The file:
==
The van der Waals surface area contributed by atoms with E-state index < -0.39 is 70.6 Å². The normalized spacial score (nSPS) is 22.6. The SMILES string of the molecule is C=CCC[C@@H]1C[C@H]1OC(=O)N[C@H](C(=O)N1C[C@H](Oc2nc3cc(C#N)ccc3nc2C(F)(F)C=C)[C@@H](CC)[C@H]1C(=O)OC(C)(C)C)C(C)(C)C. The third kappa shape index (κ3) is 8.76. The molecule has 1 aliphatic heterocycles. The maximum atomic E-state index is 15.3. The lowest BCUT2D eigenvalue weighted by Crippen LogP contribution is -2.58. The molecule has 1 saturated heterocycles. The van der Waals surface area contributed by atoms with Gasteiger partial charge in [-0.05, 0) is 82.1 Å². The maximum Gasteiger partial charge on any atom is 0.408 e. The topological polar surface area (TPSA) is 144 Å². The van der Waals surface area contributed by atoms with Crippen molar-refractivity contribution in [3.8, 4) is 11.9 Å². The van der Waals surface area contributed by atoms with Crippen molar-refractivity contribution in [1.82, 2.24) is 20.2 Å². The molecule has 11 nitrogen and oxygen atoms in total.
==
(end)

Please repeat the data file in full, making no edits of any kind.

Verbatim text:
The van der Waals surface area contributed by atoms with E-state index < -0.39 is 70.6 Å². The normalized spacial score (nSPS) is 22.6. The SMILES string of the molecule is C=CCC[C@@H]1C[C@H]1OC(=O)N[C@H](C(=O)N1C[C@H](Oc2nc3cc(C#N)ccc3nc2C(F)(F)C=C)[C@@H](CC)[C@H]1C(=O)OC(C)(C)C)C(C)(C)C. The third kappa shape index (κ3) is 8.76. The molecule has 1 aliphatic heterocycles. The maximum atomic E-state index is 15.3. The lowest BCUT2D eigenvalue weighted by Crippen LogP contribution is -2.58. The molecule has 1 saturated heterocycles. The van der Waals surface area contributed by atoms with Gasteiger partial charge in [-0.05, 0) is 82.1 Å². The maximum Gasteiger partial charge on any atom is 0.408 e. The topological polar surface area (TPSA) is 144 Å². The van der Waals surface area contributed by atoms with Crippen molar-refractivity contribution in [3.8, 4) is 11.9 Å². The van der Waals surface area contributed by atoms with Crippen molar-refractivity contribution in [1.82, 2.24) is 20.2 Å². The molecule has 11 nitrogen and oxygen atoms in total.